I blame Labour for the referendum on Scottish independence.
The party made such a dog’s dinner of the Scottish Parliament elections in 2011 (assuming that the SNP, while it may have remained as the largest party, would be restricted in terms of gains) that Alex Salmond was able to lead his party to an unexpectedly comfortable overall majority.
The SNP was also helped by the Scottish Sun, which decided to support it even though its editorial stance is anti-independence. It benefited, too, from the collapse of the Liberal Democrats, who were punished for propping up the Conservatives in Westminster.
But once he had that majority – 69 seats out of 129, an overall majority of four – it was inevitable that Salmond would pursue his ultimate goal of independence by way of a referendum.
That said it’s not as clear-cut as it looks on paper. The SNP may have taken 53 per cent of the parliamentary seats, but they won only 44 per cent of the vote: and the turnout in 2011 was just 50.4 per cent. In other words the electoral mountain the SNP has to climb is an enormous one.
Most of the polling evidence suggests that it won’t make it – may not even come close – but you can never be certain when it comes to the myth and emotionalism that lies at the heart of any independence campaign. This is the ‘a nation once again’ territory that appeals to voters who may not have been coming out for any other election.
For the first time in living memory there is a chance – albeit an outside one – that independence can be delivered. The SNP is on a high and Salmond is hugely likeable and hugely popular, the sort of charismatic figure who has already proved that he can deliver unexpected results. And he’s helped enormously by the fact that the three champions of pan-UK unionism are Cameron, Clegg and Miliband.
But myth and emotionalism work both ways. There may be substantial numbers of voters in Scotland who don’t like Cameron, Clegg and Miliband and who think that the relationship between Scotland and the rest of the UK is weighted against them, but they would draw the line at ending the Union and dismantling the UK. That’s a very big step for any Scottish voter to take – even those who desperately want independence.
Let’s be clear about this, if Scotland chooses to uncouple itself from the United Kingdom then it does become a place apart. Oh yes, the SNP can spout all it likes about sovereignty, independence, pride and ‘righting a great wrong,’ but that won’t mask the blunt reality that Scotland will have changed.
And the SNP needn’t kid itself that independence on the back of a paper-thin majority (which is all it could possibly be) will end the debate.
Does Alex Salmond really expect the anti-independence lobby to shut up and go away if they lose the referendum? Does he really think that the pro-Union voices and vehicles won’t continue to be heard in the Scottish Parliament? Does he believe that the SNP will run an independent Scotland without massive and sustained internal opposition? Here’s the reality: in precisely the same way that the SNP has spent decades pushing the pro-independence agenda, a new pro-UK vehicle would emerge in an independent Scotland and push a reunification agenda.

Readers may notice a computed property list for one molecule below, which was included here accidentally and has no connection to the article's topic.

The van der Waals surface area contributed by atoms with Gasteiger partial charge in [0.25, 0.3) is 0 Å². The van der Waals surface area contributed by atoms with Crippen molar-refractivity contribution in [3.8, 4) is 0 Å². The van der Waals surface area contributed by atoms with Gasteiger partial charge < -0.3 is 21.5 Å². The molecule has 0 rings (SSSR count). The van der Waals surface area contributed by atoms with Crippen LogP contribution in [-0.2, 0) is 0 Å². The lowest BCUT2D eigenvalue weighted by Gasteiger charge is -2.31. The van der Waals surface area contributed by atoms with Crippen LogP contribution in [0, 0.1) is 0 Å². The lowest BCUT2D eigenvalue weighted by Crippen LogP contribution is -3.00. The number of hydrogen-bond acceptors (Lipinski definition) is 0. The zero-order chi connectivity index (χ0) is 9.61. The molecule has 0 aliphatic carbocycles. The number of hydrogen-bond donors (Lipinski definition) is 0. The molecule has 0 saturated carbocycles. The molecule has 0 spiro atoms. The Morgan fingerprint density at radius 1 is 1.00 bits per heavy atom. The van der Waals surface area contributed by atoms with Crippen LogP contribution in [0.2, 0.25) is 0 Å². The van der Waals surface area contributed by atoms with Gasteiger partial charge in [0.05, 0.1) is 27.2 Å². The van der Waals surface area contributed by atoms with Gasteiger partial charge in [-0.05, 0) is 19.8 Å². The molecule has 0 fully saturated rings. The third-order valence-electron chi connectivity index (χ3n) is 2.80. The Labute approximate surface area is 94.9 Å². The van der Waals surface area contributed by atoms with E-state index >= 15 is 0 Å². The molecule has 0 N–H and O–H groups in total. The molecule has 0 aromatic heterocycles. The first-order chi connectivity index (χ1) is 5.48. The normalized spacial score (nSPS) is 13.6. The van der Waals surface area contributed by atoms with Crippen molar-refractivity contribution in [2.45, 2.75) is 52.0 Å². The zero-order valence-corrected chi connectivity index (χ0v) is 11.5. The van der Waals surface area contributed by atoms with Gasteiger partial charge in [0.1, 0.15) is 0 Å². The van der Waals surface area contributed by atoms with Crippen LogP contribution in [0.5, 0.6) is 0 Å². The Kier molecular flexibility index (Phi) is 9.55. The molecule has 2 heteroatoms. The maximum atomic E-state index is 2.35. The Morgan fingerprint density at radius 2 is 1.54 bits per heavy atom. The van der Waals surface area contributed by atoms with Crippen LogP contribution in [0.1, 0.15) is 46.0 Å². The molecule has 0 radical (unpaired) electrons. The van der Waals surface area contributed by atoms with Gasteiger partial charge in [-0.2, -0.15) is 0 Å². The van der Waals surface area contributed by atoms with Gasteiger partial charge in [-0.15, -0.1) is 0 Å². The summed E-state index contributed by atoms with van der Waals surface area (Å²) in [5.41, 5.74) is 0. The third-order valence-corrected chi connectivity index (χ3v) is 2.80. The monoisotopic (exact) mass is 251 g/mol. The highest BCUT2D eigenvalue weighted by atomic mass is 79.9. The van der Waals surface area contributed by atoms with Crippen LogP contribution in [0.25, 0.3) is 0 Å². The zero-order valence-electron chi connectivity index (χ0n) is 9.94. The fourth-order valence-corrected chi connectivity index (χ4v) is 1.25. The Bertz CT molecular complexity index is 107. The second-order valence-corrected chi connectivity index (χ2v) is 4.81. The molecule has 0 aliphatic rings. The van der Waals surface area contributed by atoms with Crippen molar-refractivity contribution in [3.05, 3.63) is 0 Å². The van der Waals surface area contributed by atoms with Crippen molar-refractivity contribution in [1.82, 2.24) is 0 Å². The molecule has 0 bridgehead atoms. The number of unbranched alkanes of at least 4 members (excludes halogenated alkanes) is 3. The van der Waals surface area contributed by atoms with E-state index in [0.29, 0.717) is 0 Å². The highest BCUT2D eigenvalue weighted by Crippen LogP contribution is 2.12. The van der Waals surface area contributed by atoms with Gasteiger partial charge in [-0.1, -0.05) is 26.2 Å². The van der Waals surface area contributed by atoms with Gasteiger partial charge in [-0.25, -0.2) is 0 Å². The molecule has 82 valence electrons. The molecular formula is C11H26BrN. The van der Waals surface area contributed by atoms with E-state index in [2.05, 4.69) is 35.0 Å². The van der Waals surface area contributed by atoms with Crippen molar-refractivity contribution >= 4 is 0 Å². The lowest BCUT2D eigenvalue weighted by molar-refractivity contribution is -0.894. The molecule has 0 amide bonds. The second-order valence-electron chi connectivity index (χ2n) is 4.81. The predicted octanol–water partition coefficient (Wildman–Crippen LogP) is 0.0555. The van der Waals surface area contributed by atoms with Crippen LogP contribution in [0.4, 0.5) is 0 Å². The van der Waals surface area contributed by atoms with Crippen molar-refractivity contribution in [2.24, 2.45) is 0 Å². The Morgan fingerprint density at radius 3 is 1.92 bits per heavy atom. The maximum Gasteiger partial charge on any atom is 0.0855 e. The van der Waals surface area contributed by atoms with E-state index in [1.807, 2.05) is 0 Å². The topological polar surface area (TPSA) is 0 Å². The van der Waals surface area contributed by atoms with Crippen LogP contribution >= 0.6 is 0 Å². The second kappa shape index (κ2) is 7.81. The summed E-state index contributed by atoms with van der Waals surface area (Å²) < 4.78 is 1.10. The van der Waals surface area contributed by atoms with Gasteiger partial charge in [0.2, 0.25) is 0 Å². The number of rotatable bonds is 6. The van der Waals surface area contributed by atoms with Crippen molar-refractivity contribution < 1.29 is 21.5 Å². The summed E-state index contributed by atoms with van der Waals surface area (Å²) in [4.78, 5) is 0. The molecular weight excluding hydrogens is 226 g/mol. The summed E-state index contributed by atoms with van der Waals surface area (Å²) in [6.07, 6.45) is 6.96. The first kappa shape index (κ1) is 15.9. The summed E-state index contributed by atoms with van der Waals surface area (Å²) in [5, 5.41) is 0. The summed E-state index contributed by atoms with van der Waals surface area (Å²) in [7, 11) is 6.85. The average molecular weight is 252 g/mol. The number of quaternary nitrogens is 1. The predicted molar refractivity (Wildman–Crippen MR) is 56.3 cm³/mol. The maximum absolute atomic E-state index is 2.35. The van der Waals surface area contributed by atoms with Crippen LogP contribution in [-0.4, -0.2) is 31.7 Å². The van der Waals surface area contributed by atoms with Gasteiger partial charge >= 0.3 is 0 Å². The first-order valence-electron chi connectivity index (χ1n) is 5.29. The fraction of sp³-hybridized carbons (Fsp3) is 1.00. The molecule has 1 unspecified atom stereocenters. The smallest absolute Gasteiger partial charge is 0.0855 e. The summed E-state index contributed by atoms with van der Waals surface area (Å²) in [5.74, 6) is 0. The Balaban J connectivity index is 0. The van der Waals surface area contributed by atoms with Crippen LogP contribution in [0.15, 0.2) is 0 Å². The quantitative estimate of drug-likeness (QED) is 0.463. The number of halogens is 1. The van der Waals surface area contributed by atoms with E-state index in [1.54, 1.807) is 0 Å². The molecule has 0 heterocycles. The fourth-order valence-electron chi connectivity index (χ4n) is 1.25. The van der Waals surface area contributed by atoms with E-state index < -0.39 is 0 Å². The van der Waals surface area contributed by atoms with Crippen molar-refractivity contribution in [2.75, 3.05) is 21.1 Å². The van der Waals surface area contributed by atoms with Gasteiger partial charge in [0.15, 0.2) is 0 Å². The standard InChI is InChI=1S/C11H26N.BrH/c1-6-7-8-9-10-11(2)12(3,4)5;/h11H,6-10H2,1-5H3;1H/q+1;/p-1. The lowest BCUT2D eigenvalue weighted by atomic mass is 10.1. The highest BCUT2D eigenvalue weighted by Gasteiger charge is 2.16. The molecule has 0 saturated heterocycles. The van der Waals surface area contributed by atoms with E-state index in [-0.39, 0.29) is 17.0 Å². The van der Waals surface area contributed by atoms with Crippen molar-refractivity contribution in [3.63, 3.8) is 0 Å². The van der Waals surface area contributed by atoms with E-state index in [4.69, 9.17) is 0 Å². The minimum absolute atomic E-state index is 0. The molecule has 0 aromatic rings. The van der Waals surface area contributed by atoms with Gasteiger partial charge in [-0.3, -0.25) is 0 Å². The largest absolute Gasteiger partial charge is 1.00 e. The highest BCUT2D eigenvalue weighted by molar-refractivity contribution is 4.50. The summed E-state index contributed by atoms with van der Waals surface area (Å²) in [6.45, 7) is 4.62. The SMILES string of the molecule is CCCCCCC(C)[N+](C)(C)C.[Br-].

And the reason I say that is because when independence is rejected (and I fully expect a very comfortable majority to vote against independence) the SNP is not going to go away. They will take it on the chin, dust themselves down, continue as a significant force in the Scottish Parliament and continue with their ‘fight for freedom’.
That being the case why does anyone think that those who oppose independence would, if they lost on September 18, simply shut up and shove off? This is the sort of battle that goes on forever.
Which brings me neatly to Gerry Adams and his claim that the ‘union of the United Kingdom is hanging on by a thread’. He’s obviously convinced himself that if Scotland withdraws from the UK then Northern Ireland will inevitably follow suit.
Well, as I say, I don’t expect Scotland to withdraw anytime soon and nor do I expect a majority in Northern Ireland to withdraw, either.
I have no fear of a border poll here; indeed I would welcome it. But even when Irish unity is rejected (and again, I think it would be by a comfortable majority) I have no expectation of Sinn Fein merely shrugging its shoulders and accepting the result.
It is not in the nature of either Sinn Fein or the SNP to accept, let alone acknowledge, defeat on the one issue that really matters to them. It is in their DNA to keep on with the just-one-more-push approach to independence. And it is their DNA not to bother dealing with the question of how they would deal with those who had voted no to independence.
They are so blinded by romanticism that they ignore the reality of what it would mean if, by chance, there ever were a vote for Scottish or Irish independence. And they ignore that reality because in their world if they emerge as the winners then everyone else should just take it as a final and forever settled outcome.
I do find it odd that neither Sinn Fein nor the SNP makes much of an effort to address the issue of what to do with the ‘losing side’ if either Northern Ireland or Scotland left the United Kingdom. I know what they would do if they lose: keep going. And I know what I would do: continue to champion my unionism.
But maybe they don’t address the issue because, deep down, they know that they will never have to address it. But let’s keep asking them, anyway!